"By the way, each copy of the book also comes with a complimentary sample of my DNA."
After questioning Bala's ex-wife, police learned that Bala had accused her of having an affair with Janiszewski and went into a jealous rage shortly before Janiszewski's death. And what do you know, in the book, protagonist "Chris B." repeatedly mentions having killed a guy out of jealousy. There's one glaring difference between the novel and the real thing, though: Chris B. got away with it, while Krys B. got a 25-year prison sentence.
"The judge is willing to shave off a couple years if you give him a shout-out in the addendum."
Bala says he's working on a sequel from behind bars. So if you're the guy's cellmate, don't turn your back on him.
We've talked before about Jonathan Tokeley-Parry, the Bizarro clone of Indiana Jones. He was the British smuggler who carried thousands of ancient artifacts out of Egypt by cleverly covering them in plastic to make them look like cheap trinkets.
"Why yes, I did meet my wife here in Egypt, officer. How did you guess?"
Not so clever: the way he was caught. Tokeley-Parry was an educated man (he has a degree in moral sciences from Cambridge, and one in ironic degree applications from Oxford) and had experience restoring antiquities. However, figuring out a good market price for the 5,000-year-old dildos you nabbed from a crypt can be tricky, even for someone as knowledgeable as him. So after stealing 27 older-than-Jesus papyri out of an Egyptian government storeroom, Tokeley-Parry decided he wanted to have them assessed and authenticated by someone else, thus increasing their value. And where better to do that than the British Museum?
"Literally anywhere else," it turns out. Especially since Professor Henry Smith, the man who first discovered the papyri back in 1966, happened to work at that museum and recognized them. It also didn't help that when the authorities were alerted and paid a visit to Tokeley-Parry's house, they found meticulous photographic and written records of all the ancient shit he'd gotten away with stealing. The guy had compulsively taken photos of himself posing with his loot, and he didn't even have the excuse of being a millennial.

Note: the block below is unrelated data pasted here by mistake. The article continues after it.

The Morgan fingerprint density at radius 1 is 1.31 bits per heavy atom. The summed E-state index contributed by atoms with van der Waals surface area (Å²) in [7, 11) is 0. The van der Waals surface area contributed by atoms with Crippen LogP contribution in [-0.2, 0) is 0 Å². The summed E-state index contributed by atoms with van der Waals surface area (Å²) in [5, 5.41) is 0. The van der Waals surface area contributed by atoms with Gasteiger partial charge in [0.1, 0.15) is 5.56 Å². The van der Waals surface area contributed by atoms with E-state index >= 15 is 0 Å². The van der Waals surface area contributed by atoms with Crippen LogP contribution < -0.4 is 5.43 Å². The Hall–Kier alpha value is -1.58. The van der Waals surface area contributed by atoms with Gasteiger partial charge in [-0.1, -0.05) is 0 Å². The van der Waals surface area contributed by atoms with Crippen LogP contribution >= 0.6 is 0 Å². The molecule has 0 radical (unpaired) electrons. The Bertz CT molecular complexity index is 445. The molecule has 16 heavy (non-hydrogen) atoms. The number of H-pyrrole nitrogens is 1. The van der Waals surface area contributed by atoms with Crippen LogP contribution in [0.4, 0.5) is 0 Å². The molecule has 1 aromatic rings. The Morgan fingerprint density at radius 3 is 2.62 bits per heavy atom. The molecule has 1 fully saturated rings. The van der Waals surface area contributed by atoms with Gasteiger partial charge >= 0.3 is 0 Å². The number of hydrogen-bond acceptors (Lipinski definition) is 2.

We think he's recreating the end of Raiders Of The Lost Ark in this one, judging from his face.
Tokeley-Parry spent three years in prison for stealing and selling thousands of Egyptian relics, and then had the balls to write a book called Rescuing The Past: The Cultural Heritage Crusade. Sadly, he's not allowed to enjoy said heritage in Egypt anymore, unless he's willing to serve the 15 years of forced labor that await him there first.
In 2001 and 2002, the St. Louis area seemed to have an alarming epidemic of prostitutes turning up murdered. Police suspected there was a serial killer in the area, but didn't have the faintest clue who he was. In fact, one newspaper article speculated that whatever sick bastard was doing this could be responsible for the deaths of "up to nine women."
This didn't sit well with the murderer. You see, he'd actually killed 17 women -- and he wanted the world to know, dammit.
EgoAltere / pixabay
"I feel like I never got enough credit for that cat I strangled in the fifth grade, either."
The killer sent an anonymous letter to the writer of the article, reading: "Nice sob story. I'll tell you where many others are." That wasn't mere talk, since the letter also included directions to what he claimed was his undiscovered 17th victim. He was even helpful enough to provide a map of an isolated location near the town of West Alton and marked the spot with an "X." The police went there and confirmed that the letter was accurate. The guy was a murderous asshole, but he wasn't a lying murderous asshole.